Murder. Richmond Superior Court. Before Judge Brown.
H. Lee Prescott, Jr., Katherine M. Mason, for appellant.
Ashley Wright, District Attorney, Madonna M. Little, Assistant District Attorney, Samuel S. Olens, Attorney General, Patricia B. Attaway Burton, Deputy Attorney General, Paula K. Smith, Senior Assistant Attorney General, Meghan H. Hill, Assistant Attorney General, for appellee.
HINES, Presiding Justice. All the Justices concur.
Hines, Presiding Justice.
Eddie Lee Freeman appeals from his convictions and sentences for malice murder and possession of a firearm during the commission of a crime in connection with the death of Terrance Devaris Moore. For the reasons that follow, we reverse.
Construed to support the verdicts, the evidence showed that Freeman and two other men went to a motel room to buy illegal drugs; Freeman was in possession of a .38 caliber revolver. Moore was in the motel room with three other men. There was a disagreement over the price of the drugs, and an argument ensued; Moore locked the door to the motel room and placed his hand in his pocket and appeared to begin to remove a handgun from it. A gunshot was then fired, followed by a number of other gunshots, and the lights of the room went out; the door to the room became inoperative and those inside the room began to leave through a broken window. Freeman fired his .38 revolver several times, and was himself twice struck by bullets. He was subsequently taken to a hospital. Moore was also struck twice by bullets, and died en route to the hospital. The autopsy produced two .38 bullets recovered from his body, at least one having been fired from close range; the bullets proved to have been fired from either a .38 special or .357 magnum revolver, and to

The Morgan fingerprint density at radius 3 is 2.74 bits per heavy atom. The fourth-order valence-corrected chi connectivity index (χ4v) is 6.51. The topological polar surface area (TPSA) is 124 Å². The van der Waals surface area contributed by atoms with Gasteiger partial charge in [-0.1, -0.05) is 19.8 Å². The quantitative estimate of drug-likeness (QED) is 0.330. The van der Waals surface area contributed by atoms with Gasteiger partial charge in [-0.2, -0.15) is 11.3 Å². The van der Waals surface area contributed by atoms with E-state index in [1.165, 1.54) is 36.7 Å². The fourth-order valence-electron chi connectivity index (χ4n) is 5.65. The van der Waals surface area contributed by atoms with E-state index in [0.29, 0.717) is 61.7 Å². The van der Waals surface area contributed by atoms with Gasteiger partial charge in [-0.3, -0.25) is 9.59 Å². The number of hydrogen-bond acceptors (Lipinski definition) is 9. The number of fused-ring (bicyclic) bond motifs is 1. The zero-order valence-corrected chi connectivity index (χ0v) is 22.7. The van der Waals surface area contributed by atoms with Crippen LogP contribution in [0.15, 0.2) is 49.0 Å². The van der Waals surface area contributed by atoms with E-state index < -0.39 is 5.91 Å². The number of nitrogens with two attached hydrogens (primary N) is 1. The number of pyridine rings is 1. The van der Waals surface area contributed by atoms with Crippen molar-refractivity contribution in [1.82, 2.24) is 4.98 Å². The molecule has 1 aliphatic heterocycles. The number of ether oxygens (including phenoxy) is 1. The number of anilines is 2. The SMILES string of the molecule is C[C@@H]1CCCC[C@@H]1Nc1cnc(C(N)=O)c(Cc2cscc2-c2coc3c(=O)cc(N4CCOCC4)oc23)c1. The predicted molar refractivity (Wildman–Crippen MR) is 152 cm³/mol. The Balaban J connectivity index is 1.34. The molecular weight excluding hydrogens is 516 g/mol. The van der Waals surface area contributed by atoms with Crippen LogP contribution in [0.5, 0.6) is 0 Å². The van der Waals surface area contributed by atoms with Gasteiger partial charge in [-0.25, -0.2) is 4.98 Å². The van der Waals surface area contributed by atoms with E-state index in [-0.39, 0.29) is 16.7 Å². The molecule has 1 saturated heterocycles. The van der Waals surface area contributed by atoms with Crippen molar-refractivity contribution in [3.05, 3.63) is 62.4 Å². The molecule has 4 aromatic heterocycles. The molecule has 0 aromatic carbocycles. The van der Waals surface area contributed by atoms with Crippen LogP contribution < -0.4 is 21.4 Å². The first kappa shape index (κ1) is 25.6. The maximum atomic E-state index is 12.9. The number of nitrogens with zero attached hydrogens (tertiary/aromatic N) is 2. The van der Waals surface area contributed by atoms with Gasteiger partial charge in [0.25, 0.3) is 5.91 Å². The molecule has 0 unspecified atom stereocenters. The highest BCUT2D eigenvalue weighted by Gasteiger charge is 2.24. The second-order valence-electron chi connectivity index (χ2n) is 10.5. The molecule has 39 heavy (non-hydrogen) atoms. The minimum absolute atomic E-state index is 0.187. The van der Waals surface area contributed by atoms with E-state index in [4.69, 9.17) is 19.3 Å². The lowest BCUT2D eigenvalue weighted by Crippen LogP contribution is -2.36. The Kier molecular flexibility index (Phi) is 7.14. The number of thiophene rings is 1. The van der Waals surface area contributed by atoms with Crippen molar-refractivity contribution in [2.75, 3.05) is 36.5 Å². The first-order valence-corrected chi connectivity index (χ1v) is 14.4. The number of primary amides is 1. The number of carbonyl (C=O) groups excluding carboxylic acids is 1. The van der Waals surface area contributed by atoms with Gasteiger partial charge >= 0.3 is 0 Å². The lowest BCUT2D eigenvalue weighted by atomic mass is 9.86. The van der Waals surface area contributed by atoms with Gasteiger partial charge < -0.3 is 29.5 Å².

have been fired from the [295 Ga. 821] same weapon as another bullet found at the crime scene. Freeman's .38 revolver was not found, and it was established that bullets of other calibers were fired at the crime scene.
1. The evidence was sufficient to prove beyond a reasonable doubt that Freeman was guilty of the crimes of which he was convicted. See Jackson v. Virginia, 443 U.S. 307 (99 S.Ct. 2781, 61 L.Ed.2d 560) (1979).
2. Freeman gave three oral statements to investigating law enforcement officers; one statement was given in the hospital emergency room shortly after the shooting; one was made at the sheriff's office several hours later; and the third occurred two days later. Only the third statement was made after the giving of Miranda  warnings, and Freeman argued to the trial court that evidence contained within the first two statements should be excluded as he was in custody at the time they were made and thus Miranda warnings were required to be given. See Durden v. State, 293 Ga. 89, 95 (3) (744 S.E.2d 9) (2013). Prior to trial, and after a Jackson v. Denno  hearing, the trial court ruled the two statements admissible.
At trial, when the State sought to introduce the recording of the first interview, Freeman objected, and the State responded that the trial court had " already found at the previous hearing that the statement was freely and voluntarily given and as well that no Miranda warnings were necessary as the defendant was not a suspect at that time." The court simply overruled the objection and admitted the recorded statement. When the State sought to introduce a recording of the second interview, Freeman again objected, and the State responded that " the issue of voluntariness has already been addressed and [the State] would request the court allow this into evidence." The court responded: " All right. I find that the statement was freely and voluntarily given as previously ruled. I'll admit it over the objection of the ...